Jordan Mailata: Mailata is the last member of the 2018 draft class we’ll put on this list. The other I considered was Avonte Maddox, but he’s too much of a question mark going into his fourth season. I already know Mailata is a guy the Eagles should want on their team moving forward, whether he’s the starter in 2021 or the backup behind Andre Dillard, who isn’t eligible for an extension until after the 2021 season. Mailata played in 15 games in 2020 and started 10. He was inconsistent at times, but that’s to be expected for a guy who didn’t begin playing American football until a few years ago. But make no mistake, Mailata played well and has a ton of potential.
This one is a little different because as long as OL coach Jeff Stoutland is in Philly, it’s probably in Mailata’s best interest to stay here. That’s not to say that if he becomes a starter in 2021 and then has a crazy offer to go elsewhere as a free agent next year he shouldn’t take it. But the best thing for his continued development is to stick with Stout. The Eagles took a chance on Mailata with a 7th-round pick back in 2018 and it has already worked out. They can try to extend him now to make sure the experiment keeps going.
Derek Barnett: Barnett was the 1st-round pick in 2017 so his rookie contract is up and as things stand now, he’s in line to play the 2021 season on his fifth-year option. The problem with that is the fifth-year option comes with a price tag of over $10 million with a cap hit to match. The Eagles are in a tough salary cap situation and that’s not going to fly. So something has to give. Either they cut Barnett and move on before that option year becomes guaranteed (that happens at the start of the league year on March 17) or they try to extend him to a modest deal. Because Barnett still has plenty of upside but he’s not worth $10 mil.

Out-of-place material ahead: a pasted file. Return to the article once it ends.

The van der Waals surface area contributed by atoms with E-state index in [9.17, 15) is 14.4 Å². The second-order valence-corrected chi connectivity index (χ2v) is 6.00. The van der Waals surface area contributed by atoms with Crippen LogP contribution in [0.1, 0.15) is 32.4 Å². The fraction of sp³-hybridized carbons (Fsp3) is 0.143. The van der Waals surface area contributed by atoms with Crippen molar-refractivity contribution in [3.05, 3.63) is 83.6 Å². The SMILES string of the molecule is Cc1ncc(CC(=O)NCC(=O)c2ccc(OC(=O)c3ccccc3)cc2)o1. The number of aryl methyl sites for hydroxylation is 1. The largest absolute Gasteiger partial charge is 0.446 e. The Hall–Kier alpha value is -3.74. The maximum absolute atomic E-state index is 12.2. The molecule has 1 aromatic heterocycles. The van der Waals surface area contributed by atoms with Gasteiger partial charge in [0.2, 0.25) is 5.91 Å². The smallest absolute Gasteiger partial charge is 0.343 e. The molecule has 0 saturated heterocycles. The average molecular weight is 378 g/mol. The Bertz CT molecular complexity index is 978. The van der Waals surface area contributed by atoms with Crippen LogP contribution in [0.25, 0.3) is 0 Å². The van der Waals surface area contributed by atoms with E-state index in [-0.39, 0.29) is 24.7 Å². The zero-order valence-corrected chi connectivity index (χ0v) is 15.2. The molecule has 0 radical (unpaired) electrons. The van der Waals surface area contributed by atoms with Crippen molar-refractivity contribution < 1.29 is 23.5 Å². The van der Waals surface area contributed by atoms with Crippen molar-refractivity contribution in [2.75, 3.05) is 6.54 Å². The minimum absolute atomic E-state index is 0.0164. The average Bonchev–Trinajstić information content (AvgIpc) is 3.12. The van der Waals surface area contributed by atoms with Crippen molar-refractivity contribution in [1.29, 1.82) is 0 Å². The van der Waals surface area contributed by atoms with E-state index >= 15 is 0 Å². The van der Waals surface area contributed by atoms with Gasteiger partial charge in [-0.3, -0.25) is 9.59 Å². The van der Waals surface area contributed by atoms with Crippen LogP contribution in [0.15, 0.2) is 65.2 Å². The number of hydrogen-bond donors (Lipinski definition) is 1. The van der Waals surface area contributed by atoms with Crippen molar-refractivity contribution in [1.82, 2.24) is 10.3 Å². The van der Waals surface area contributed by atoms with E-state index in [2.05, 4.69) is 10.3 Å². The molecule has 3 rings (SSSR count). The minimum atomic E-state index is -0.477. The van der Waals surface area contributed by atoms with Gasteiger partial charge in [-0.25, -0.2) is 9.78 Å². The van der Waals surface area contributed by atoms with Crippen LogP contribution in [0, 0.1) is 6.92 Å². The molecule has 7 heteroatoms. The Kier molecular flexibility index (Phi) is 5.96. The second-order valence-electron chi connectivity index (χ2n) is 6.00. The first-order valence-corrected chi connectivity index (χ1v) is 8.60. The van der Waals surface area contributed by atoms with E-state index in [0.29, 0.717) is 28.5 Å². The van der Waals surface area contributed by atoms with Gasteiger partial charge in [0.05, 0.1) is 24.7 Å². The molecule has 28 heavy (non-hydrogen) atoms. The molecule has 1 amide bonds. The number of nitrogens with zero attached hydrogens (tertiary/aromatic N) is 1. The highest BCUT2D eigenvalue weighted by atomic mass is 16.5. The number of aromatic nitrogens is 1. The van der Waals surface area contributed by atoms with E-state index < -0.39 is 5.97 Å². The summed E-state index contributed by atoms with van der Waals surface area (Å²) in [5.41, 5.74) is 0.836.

Barnett came into the league young so he won’t even turn 25 until June. Has he become a star worthy of the No. 14 pick? No. From that standpoint, Barnett has been disappointing. But he’s probably better than most people think and he’s certainly not a bust. He has struggled with injuries at times but when he’s been on the field, he’s been moderately productive, picking up 12 sacks in 27 games over the last two seasons. If the Eagles can reach terms on a modest extension, it would probably be worth it. It will be interesting to see if Barnett’s and Sweat’s futures are tied to each other this offseason.
Fletcher Cox: Unlike all the other guys on this list, Cox is a veteran and he’s over 30. He has two years left on his current contract and the obvious reason to extend him would be to get his $23+ million cap hit down in 2021. This upcoming season he has a base salary of $15 million and his base salary in 2022 is over $16 million.
This is a tough one to figure out because the Eagles are working to get younger and Cox will turn 32 during the 2022 season. So there’s some projecting here. Maybe Cox has slowed down a tad but he’s still one of the best interior defenders in the NFL and there’s a good chance he will still be that for the next few seasons. The Eagles will have to figure out what kind of extension they want to give him and Cox has to weigh his options too. He’s made a ton of money in the NFL; does he want to try to finish his career in Philly or would he rather let his deal play out and explore his options then?